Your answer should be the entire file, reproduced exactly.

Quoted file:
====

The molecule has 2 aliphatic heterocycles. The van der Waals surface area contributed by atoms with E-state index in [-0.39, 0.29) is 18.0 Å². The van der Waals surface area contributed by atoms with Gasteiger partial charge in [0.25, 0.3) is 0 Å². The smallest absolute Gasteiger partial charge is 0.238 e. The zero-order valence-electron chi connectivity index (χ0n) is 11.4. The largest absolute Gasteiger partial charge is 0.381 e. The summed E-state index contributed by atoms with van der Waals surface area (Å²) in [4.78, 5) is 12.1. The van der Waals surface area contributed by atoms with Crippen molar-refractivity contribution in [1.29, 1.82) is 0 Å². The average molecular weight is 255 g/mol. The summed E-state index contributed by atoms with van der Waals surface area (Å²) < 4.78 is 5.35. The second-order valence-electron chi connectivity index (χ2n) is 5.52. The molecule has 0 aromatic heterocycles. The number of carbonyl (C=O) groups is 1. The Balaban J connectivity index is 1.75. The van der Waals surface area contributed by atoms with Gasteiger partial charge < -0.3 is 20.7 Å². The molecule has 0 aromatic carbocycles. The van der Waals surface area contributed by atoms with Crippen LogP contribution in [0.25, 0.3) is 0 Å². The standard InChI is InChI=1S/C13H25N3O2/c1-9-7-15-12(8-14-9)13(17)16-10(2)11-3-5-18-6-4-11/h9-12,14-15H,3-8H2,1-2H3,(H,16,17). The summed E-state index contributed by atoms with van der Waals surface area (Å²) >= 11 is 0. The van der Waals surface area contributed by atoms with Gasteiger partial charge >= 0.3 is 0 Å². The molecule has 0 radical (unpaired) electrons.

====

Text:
The molecule has 2 aliphatic heterocycles. The van der Waals surface area contributed by atoms with E-state index in [-0.39, 0.29) is 18.0 Å². The van der Waals surface area contributed by atoms with Gasteiger partial charge in [0.25, 0.3) is 0 Å². The smallest absolute Gasteiger partial charge is 0.238 e. The zero-order valence-electron chi connectivity index (χ0n) is 11.4. The largest absolute Gasteiger partial charge is 0.381 e. The summed E-state index contributed by atoms with van der Waals surface area (Å²) in [4.78, 5) is 12.1. The van der Waals surface area contributed by atoms with Crippen molar-refractivity contribution in [1.29, 1.82) is 0 Å². The average molecular weight is 255 g/mol. The summed E-state index contributed by atoms with van der Waals surface area (Å²) < 4.78 is 5.35. The second-order valence-electron chi connectivity index (χ2n) is 5.52. The molecule has 0 aromatic heterocycles. The number of carbonyl (C=O) groups is 1. The Balaban J connectivity index is 1.75. The van der Waals surface area contributed by atoms with Gasteiger partial charge < -0.3 is 20.7 Å². The molecule has 0 aromatic carbocycles. The van der Waals surface area contributed by atoms with Crippen LogP contribution in [0.25, 0.3) is 0 Å². The standard InChI is InChI=1S/C13H25N3O2/c1-9-7-15-12(8-14-9)13(17)16-10(2)11-3-5-18-6-4-11/h9-12,14-15H,3-8H2,1-2H3,(H,16,17). The summed E-state index contributed by atoms with van der Waals surface area (Å²) >= 11 is 0. The van der Waals surface area contributed by atoms with Gasteiger partial charge >= 0.3 is 0 Å². The molecule has 0 radical (unpaired) electrons.